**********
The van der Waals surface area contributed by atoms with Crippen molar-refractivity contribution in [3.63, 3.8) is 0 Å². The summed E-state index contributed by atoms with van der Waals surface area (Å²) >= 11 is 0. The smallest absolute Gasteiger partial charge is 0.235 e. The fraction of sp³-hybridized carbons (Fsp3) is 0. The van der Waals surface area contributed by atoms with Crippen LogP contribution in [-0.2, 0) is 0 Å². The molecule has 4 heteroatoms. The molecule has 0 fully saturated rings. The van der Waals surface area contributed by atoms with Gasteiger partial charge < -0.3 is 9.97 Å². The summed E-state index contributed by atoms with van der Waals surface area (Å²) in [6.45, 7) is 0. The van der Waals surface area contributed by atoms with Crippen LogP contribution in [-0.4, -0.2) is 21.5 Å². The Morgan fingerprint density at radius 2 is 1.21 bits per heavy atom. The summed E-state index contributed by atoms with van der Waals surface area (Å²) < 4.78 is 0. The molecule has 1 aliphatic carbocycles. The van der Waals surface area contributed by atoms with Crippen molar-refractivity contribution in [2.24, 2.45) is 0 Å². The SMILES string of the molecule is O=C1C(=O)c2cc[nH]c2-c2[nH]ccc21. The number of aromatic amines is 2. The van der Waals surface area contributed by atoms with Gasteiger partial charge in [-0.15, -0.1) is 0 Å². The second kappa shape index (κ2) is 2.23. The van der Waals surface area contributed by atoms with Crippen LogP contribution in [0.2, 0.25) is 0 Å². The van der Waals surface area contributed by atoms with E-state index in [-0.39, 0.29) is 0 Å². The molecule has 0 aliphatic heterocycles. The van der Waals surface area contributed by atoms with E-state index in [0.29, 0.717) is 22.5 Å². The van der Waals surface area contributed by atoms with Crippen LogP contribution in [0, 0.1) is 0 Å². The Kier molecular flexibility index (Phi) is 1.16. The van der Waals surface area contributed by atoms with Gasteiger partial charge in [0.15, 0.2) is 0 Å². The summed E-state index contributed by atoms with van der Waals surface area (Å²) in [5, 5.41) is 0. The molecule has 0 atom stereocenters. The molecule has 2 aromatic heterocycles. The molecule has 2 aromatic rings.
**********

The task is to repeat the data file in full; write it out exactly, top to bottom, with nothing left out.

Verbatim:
The van der Waals surface area contributed by atoms with Crippen molar-refractivity contribution in [3.63, 3.8) is 0 Å². The summed E-state index contributed by atoms with van der Waals surface area (Å²) >= 11 is 0. The smallest absolute Gasteiger partial charge is 0.235 e. The fraction of sp³-hybridized carbons (Fsp3) is 0. The van der Waals surface area contributed by atoms with Crippen LogP contribution in [-0.2, 0) is 0 Å². The molecule has 4 heteroatoms. The molecule has 0 fully saturated rings. The van der Waals surface area contributed by atoms with Gasteiger partial charge < -0.3 is 9.97 Å². The summed E-state index contributed by atoms with van der Waals surface area (Å²) in [6.45, 7) is 0. The van der Waals surface area contributed by atoms with Crippen LogP contribution in [-0.4, -0.2) is 21.5 Å². The Morgan fingerprint density at radius 2 is 1.21 bits per heavy atom. The summed E-state index contributed by atoms with van der Waals surface area (Å²) < 4.78 is 0. The molecule has 1 aliphatic carbocycles. The van der Waals surface area contributed by atoms with Crippen molar-refractivity contribution in [2.24, 2.45) is 0 Å². The SMILES string of the molecule is O=C1C(=O)c2cc[nH]c2-c2[nH]ccc21. The number of aromatic amines is 2. The van der Waals surface area contributed by atoms with Gasteiger partial charge in [-0.15, -0.1) is 0 Å². The second kappa shape index (κ2) is 2.23. The van der Waals surface area contributed by atoms with Crippen LogP contribution in [0.2, 0.25) is 0 Å². The van der Waals surface area contributed by atoms with E-state index in [-0.39, 0.29) is 0 Å². The molecule has 0 aliphatic heterocycles. The van der Waals surface area contributed by atoms with E-state index in [0.29, 0.717) is 22.5 Å². The van der Waals surface area contributed by atoms with Crippen LogP contribution in [0, 0.1) is 0 Å². The Kier molecular flexibility index (Phi) is 1.16. The van der Waals surface area contributed by atoms with Gasteiger partial charge in [0.15, 0.2) is 0 Å². The summed E-state index contributed by atoms with van der Waals surface area (Å²) in [5, 5.41) is 0. The molecule has 0 atom stereocenters. The molecule has 2 aromatic heterocycles. The molecule has 2 aromatic rings.